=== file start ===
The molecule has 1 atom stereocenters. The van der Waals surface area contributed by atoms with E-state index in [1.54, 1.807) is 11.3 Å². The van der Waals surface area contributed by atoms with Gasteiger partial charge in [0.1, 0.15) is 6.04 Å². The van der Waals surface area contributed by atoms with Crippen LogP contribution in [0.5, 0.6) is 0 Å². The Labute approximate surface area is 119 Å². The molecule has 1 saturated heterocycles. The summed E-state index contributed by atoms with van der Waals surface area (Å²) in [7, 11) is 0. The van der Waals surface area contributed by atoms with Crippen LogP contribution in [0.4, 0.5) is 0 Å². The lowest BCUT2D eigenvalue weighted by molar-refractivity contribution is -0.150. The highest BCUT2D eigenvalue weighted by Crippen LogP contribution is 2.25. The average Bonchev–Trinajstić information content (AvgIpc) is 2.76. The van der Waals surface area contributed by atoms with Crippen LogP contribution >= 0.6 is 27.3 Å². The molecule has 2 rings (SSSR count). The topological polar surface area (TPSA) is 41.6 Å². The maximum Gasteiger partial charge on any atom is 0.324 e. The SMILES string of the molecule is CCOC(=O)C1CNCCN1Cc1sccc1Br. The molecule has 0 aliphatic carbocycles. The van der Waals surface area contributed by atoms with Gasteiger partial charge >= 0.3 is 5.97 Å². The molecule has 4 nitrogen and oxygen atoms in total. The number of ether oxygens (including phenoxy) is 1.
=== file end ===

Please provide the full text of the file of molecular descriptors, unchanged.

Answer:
The molecule has 1 atom stereocenters. The van der Waals surface area contributed by atoms with E-state index in [1.54, 1.807) is 11.3 Å². The van der Waals surface area contributed by atoms with Gasteiger partial charge in [0.1, 0.15) is 6.04 Å². The van der Waals surface area contributed by atoms with Crippen LogP contribution in [0.5, 0.6) is 0 Å². The Labute approximate surface area is 119 Å². The molecule has 1 saturated heterocycles. The summed E-state index contributed by atoms with van der Waals surface area (Å²) in [7, 11) is 0. The van der Waals surface area contributed by atoms with Crippen LogP contribution in [0.4, 0.5) is 0 Å². The lowest BCUT2D eigenvalue weighted by molar-refractivity contribution is -0.150. The highest BCUT2D eigenvalue weighted by Crippen LogP contribution is 2.25. The average Bonchev–Trinajstić information content (AvgIpc) is 2.76. The van der Waals surface area contributed by atoms with Crippen LogP contribution >= 0.6 is 27.3 Å². The molecule has 2 rings (SSSR count). The topological polar surface area (TPSA) is 41.6 Å². The maximum Gasteiger partial charge on any atom is 0.324 e. The SMILES string of the molecule is CCOC(=O)C1CNCCN1Cc1sccc1Br. The molecule has 0 aliphatic carbocycles. The van der Waals surface area contributed by atoms with Gasteiger partial charge >= 0.3 is 5.97 Å². The molecule has 4 nitrogen and oxygen atoms in total. The number of ether oxygens (including phenoxy) is 1.